Cones on our hemlocks - a source of food for birds
Lots of non-native insects have become invasive and have caused lots of problems. Currently, the emerald ash borer is a huge problem, but it's only one of many that will be disastrous for our whole region. (I'm saying "will" not "could" since it appears that some problems are inevitable at this point.) Fortunately, we don't have an ash tree.
We do, however, have some hemlocks, but so far, we've been lucky. At least there appears to be a cure for that problem at least on the scale of the home landscape.
Below are some of the non-native invasive insects we've found in our yard.
John hand picking beetles (the night before our first child was born)
Our population of Japanese beetles varies from year to year. I think if people had less lawn area, we might see a big decrease in the population, though, since their grubs live in the soil under turfgrass.
Regardless of the size of the population, they usually arrived in our yard right around the Fourth of July. Starting in 2010, however, they've been arriving earlier—more than a week earlier. Not a good trend. In 2015, for example, we saw our first one on June 25, more than a week earlier than in the past.
We find it easiest to just go around with a jar of soapy water and knock them off into the jar. They're lethargic in the early morning, so that's the best time to get them.
It's most efficient to look for them on their favorite plants. In our yard, they like glade mallow, our native roses, Canada burnet, leadplant, and raspberries.
Summer 2010 was an especially bad year, so we decided to again try the Japanese beetle traps for the first time in many years. Even though people say that they just attract beetles that wouldn't otherwise be in your yard, we figured we had so many that summer we couldn't be in any worse shape.
We concluded that the traps seemed to be worth having when there's an especially severe infestation, although even then, we still went around each day, collecting beetles in soapy water.
Viburnum leaf beetle
Our viburnums — especially our arrowwood viburnums — were hard-hit by the invasive viburnum leaf beetle that arrived in the early 2000s. Unfortunately, we had just planted $100 worth of these plants the year before the beetle arrived in our area. And just as unfortunately, this native shrub turned out to be one of their favorites.
Our arrowwoods were totally dead after two or three years, but in 2010, the beetle's population seemed to decline and our American cranberrybush recovered, much to our surprise.
Our blackhaw viburnum is surviving
Wouldn't you know that the non-native viburnums were less affected. It makes sense, though, because the non-native shrubs probably have defenses against this non-native beetle whereas our native shrubs don't.
Unfortunately, many "experts" recommend that people plant those non-native viburnums. What would be the point? I'll stick with my blackhaw, raggedy though it may be. At least it supports life!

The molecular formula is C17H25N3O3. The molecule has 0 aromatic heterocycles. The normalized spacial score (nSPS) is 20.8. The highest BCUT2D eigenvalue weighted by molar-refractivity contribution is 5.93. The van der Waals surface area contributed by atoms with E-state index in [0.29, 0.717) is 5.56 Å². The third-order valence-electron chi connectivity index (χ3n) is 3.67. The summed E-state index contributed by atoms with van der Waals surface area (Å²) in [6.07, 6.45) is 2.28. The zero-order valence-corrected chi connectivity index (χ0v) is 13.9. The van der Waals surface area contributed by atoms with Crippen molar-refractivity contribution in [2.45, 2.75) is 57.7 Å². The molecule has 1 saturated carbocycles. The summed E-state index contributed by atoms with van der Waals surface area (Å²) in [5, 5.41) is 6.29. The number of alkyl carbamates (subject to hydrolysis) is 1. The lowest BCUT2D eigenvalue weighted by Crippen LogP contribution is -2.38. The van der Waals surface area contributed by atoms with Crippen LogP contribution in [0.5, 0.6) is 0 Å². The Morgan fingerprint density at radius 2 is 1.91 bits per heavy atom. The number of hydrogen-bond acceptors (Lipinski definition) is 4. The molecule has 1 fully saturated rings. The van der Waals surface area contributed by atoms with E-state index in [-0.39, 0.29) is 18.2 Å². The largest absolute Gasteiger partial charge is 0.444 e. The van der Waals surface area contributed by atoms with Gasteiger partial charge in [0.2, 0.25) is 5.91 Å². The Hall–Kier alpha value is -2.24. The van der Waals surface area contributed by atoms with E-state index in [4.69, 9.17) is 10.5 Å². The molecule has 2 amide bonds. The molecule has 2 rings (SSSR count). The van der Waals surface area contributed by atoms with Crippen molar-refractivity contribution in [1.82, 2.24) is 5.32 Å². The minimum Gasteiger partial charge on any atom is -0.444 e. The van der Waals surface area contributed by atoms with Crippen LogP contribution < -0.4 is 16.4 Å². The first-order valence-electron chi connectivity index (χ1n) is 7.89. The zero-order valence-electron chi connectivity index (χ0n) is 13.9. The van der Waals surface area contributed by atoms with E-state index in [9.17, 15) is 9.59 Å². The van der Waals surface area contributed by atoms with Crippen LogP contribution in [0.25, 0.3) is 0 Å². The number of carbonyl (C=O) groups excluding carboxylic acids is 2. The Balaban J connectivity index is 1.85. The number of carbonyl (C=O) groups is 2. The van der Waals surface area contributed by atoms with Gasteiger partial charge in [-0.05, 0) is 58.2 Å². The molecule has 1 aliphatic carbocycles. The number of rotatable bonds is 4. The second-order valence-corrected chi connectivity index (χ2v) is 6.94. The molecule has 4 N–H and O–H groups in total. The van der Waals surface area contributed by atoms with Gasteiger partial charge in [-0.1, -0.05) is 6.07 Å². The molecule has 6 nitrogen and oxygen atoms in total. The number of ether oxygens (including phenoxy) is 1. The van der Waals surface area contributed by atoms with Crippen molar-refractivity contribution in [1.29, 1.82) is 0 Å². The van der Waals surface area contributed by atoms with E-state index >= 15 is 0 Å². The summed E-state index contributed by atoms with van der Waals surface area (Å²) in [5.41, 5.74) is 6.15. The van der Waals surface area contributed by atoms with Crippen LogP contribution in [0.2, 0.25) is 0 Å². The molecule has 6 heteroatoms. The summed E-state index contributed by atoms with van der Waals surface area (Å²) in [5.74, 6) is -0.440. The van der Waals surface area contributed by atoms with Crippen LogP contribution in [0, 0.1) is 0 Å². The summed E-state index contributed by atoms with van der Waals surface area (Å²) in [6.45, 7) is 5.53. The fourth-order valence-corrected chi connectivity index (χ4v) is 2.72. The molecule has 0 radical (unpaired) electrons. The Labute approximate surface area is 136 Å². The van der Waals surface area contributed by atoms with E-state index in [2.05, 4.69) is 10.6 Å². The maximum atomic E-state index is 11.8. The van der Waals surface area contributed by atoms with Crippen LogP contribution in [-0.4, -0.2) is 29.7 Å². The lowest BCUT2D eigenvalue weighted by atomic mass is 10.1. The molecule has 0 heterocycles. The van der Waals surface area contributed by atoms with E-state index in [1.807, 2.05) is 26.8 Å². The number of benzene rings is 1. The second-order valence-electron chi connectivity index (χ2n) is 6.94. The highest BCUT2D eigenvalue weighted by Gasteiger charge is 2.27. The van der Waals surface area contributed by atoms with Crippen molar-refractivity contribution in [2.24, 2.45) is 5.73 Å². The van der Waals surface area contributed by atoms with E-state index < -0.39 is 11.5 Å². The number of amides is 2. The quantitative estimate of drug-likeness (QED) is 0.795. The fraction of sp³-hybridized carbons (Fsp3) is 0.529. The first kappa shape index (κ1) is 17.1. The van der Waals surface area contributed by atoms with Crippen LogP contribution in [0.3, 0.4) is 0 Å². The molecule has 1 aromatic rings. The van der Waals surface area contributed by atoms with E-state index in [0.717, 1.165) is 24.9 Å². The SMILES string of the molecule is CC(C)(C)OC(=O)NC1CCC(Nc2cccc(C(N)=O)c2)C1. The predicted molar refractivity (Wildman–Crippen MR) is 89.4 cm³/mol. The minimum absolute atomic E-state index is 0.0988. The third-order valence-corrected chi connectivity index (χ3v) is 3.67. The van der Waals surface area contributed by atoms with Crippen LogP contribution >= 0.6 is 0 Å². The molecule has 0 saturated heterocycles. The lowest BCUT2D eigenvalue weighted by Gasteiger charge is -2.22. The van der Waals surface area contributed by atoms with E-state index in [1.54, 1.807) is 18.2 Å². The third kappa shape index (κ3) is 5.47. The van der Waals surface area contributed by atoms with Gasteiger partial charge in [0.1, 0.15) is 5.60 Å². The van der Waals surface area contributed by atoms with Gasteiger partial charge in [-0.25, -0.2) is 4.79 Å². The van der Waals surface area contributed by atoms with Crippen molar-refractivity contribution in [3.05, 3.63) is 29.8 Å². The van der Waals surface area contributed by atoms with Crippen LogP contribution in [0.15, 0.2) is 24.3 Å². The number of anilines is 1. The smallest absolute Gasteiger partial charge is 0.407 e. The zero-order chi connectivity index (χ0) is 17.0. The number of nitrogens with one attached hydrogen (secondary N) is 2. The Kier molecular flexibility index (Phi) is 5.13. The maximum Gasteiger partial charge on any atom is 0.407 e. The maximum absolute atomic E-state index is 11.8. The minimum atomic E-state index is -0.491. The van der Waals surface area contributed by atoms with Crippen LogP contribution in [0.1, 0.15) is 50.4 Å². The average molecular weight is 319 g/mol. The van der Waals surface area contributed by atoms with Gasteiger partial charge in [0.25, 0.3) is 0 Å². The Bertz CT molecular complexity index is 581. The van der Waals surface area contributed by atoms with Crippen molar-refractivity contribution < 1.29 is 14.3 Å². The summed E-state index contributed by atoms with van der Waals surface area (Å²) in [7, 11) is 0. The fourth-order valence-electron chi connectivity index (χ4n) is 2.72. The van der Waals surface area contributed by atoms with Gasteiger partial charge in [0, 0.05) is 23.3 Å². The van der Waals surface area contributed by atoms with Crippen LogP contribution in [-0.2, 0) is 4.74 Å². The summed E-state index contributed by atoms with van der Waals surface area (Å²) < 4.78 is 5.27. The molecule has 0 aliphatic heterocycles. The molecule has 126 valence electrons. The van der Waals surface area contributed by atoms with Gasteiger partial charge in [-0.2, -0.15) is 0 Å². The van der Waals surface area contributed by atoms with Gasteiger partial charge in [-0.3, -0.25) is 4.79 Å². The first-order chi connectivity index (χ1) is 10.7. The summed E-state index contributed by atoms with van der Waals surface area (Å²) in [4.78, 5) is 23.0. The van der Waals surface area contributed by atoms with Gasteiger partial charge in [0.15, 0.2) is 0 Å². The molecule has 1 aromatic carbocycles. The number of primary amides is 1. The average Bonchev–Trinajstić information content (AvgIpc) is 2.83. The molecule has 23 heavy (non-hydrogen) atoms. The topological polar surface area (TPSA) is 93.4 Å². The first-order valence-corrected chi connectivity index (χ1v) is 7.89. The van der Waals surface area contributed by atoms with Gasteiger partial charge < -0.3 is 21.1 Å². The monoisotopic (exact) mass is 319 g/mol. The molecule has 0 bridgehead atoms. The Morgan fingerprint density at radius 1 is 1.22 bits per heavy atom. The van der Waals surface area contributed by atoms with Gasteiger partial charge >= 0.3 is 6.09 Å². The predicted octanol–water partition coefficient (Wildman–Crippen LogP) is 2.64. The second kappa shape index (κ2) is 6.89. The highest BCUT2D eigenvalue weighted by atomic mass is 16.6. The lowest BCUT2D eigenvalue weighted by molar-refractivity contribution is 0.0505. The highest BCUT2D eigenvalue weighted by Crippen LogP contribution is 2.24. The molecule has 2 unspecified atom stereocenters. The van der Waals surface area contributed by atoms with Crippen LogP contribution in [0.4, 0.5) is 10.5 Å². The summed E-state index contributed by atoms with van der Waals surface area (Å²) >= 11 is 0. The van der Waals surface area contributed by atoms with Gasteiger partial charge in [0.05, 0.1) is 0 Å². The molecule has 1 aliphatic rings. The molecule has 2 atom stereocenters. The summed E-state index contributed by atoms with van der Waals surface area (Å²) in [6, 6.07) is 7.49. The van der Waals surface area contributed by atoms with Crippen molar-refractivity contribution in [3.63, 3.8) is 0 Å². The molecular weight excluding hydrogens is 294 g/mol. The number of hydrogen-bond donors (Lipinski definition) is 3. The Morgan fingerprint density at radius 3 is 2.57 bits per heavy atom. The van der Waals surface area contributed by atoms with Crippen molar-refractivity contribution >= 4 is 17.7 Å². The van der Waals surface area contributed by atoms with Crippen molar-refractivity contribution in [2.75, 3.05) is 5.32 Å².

I suspect we'll never be rid of this beetle, but perhaps its population has stablized somewhat.
A new invader, the hibiscus/mallow sawfly (Atomacera decepta) appeared in our yard for the first time in 2011. It's actually native to the mid-Atlantic and Midwest states, but is expanding its range (perhaps due to climate change?) to other parts of the US.
These sawflies (technically not caterpillars) are capable of completely defoliating the plant in a very short time. Usually we let things be and let an insect's predator find this new source of food, but this wasn't going to happen soon enough to save the glade mallow or rose mallow (hibiscus).
Hibiscus leaf, shredded by sawflies
We found a very simple, safe solution: a very dilute solution of Dr. Bronner's Peppermint liquid soap! We used about a one to ten concentration and just sprayed the sawflies. It seemed to work almost instantly, though I had to keep at it for two or three days as new sawflies appeared. It saved the plants and didn't involve toxic chemicals.
IMPORTANT NOTE: Be sure it's the sawfly you're dealing with! This plant is also a host plant for the great hairstreak butterfly (not in our area). In this case, a few nibbles out of the leaves is cause for celebration! The plant can easily withstand this.
Lily leaf beetle
We saw this first in 2015, covering what we had previously thought of as our native turk's cap lily. (We later realized that this plant is a look-alike non-native.)
It has a particularly gross larval stage, covering itself with its "fecal shield." Yes, it coats itself with its own poop—admittedly effective.
The honey bee
Commercial agriculture relies on honey bees to pollinate their acres of monocultures. But honey bees aren't native to North America, and they may actually be harming our native bee populations by competing for ever-decreasing habitat resources.
They haven't caused any problem that I'm aware of in my yard, since I have many more native bees than honey bees.
Honey bee swarm—solid cone of bees
A few years ago, our neighbor described hearing a sound like a power saw, looked up, and saw (literally) tens of thousands of honey bees landing on his Japanese maple tree. We found a beekeeper to take them away the next day, so they should now be in a new home making honey.
This is good news for the useful honey bees, but we can only imagine how many nectar resources they use, leaving less for our native pollinators.
Cabbage white butterfly
Cabbage white butterfly
This cabbage white butterfly is native to Europe and was brought to this country in the 1860s. We have them flying all around the yard.
Apparently, they've impacted the population of a native white butterfly, and they're certainly a problem in our vegetable garden.